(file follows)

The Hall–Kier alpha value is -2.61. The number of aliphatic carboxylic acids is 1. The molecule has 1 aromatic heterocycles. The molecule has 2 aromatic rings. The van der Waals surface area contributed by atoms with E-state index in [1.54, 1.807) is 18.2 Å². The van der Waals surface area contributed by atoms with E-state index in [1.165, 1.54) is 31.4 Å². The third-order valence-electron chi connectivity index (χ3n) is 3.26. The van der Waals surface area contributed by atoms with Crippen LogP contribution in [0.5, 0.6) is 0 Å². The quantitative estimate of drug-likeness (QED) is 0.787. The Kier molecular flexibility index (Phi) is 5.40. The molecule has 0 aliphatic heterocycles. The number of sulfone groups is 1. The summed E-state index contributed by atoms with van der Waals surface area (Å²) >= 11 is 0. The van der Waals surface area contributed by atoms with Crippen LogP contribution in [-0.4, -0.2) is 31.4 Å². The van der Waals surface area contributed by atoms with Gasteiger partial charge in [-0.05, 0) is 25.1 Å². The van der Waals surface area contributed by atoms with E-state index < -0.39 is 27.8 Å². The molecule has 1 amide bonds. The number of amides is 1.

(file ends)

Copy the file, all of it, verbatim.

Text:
The Hall–Kier alpha value is -2.61. The number of aliphatic carboxylic acids is 1. The molecule has 1 aromatic heterocycles. The molecule has 2 aromatic rings. The van der Waals surface area contributed by atoms with E-state index in [1.54, 1.807) is 18.2 Å². The van der Waals surface area contributed by atoms with E-state index in [1.165, 1.54) is 31.4 Å². The third-order valence-electron chi connectivity index (χ3n) is 3.26. The van der Waals surface area contributed by atoms with Crippen LogP contribution in [0.5, 0.6) is 0 Å². The quantitative estimate of drug-likeness (QED) is 0.787. The Kier molecular flexibility index (Phi) is 5.40. The molecule has 0 aliphatic heterocycles. The number of sulfone groups is 1. The summed E-state index contributed by atoms with van der Waals surface area (Å²) >= 11 is 0. The van der Waals surface area contributed by atoms with Crippen LogP contribution in [-0.4, -0.2) is 31.4 Å². The van der Waals surface area contributed by atoms with Gasteiger partial charge in [-0.05, 0) is 25.1 Å². The van der Waals surface area contributed by atoms with E-state index < -0.39 is 27.8 Å². The molecule has 1 amide bonds. The number of amides is 1.